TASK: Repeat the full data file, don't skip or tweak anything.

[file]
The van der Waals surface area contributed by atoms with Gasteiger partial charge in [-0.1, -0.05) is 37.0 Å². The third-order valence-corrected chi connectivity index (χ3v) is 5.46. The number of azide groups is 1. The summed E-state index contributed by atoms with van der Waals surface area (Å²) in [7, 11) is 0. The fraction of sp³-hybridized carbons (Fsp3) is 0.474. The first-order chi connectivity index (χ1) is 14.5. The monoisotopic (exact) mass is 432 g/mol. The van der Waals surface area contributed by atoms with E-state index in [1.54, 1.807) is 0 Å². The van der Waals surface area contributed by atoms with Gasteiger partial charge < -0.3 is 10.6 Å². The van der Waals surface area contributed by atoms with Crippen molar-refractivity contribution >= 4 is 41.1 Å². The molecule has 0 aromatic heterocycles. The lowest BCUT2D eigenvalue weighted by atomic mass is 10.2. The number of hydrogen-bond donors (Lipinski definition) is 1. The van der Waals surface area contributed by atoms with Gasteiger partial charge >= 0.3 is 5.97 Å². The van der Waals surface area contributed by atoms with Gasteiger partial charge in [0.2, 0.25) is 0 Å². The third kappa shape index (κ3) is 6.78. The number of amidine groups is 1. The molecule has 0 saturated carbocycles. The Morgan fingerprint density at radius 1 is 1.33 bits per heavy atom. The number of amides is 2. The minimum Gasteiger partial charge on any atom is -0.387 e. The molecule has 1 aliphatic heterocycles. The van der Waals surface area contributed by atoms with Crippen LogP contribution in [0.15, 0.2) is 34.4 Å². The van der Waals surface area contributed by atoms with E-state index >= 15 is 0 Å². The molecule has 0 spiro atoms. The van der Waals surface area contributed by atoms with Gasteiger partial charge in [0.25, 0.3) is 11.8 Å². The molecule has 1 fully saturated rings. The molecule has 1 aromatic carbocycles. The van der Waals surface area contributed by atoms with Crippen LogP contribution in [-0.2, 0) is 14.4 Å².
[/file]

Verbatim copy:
The van der Waals surface area contributed by atoms with Gasteiger partial charge in [-0.1, -0.05) is 37.0 Å². The third-order valence-corrected chi connectivity index (χ3v) is 5.46. The number of azide groups is 1. The summed E-state index contributed by atoms with van der Waals surface area (Å²) in [7, 11) is 0. The fraction of sp³-hybridized carbons (Fsp3) is 0.474. The first-order chi connectivity index (χ1) is 14.5. The monoisotopic (exact) mass is 432 g/mol. The van der Waals surface area contributed by atoms with E-state index in [1.54, 1.807) is 0 Å². The van der Waals surface area contributed by atoms with Gasteiger partial charge < -0.3 is 10.6 Å². The van der Waals surface area contributed by atoms with Crippen molar-refractivity contribution >= 4 is 41.1 Å². The molecule has 0 aromatic heterocycles. The lowest BCUT2D eigenvalue weighted by atomic mass is 10.2. The number of hydrogen-bond donors (Lipinski definition) is 1. The van der Waals surface area contributed by atoms with Gasteiger partial charge >= 0.3 is 5.97 Å². The van der Waals surface area contributed by atoms with Gasteiger partial charge in [0.2, 0.25) is 0 Å². The third kappa shape index (κ3) is 6.78. The number of amidine groups is 1. The molecule has 0 saturated carbocycles. The Morgan fingerprint density at radius 1 is 1.33 bits per heavy atom. The number of amides is 2. The minimum Gasteiger partial charge on any atom is -0.387 e. The molecule has 1 aliphatic heterocycles. The van der Waals surface area contributed by atoms with Crippen LogP contribution in [0.15, 0.2) is 34.4 Å². The van der Waals surface area contributed by atoms with E-state index >= 15 is 0 Å². The molecule has 0 spiro atoms. The van der Waals surface area contributed by atoms with Gasteiger partial charge in [0.25, 0.3) is 11.8 Å². The molecule has 1 fully saturated rings. The molecule has 1 aromatic carbocycles. The van der Waals surface area contributed by atoms with Crippen LogP contribution in [-0.2, 0) is 14.4 Å².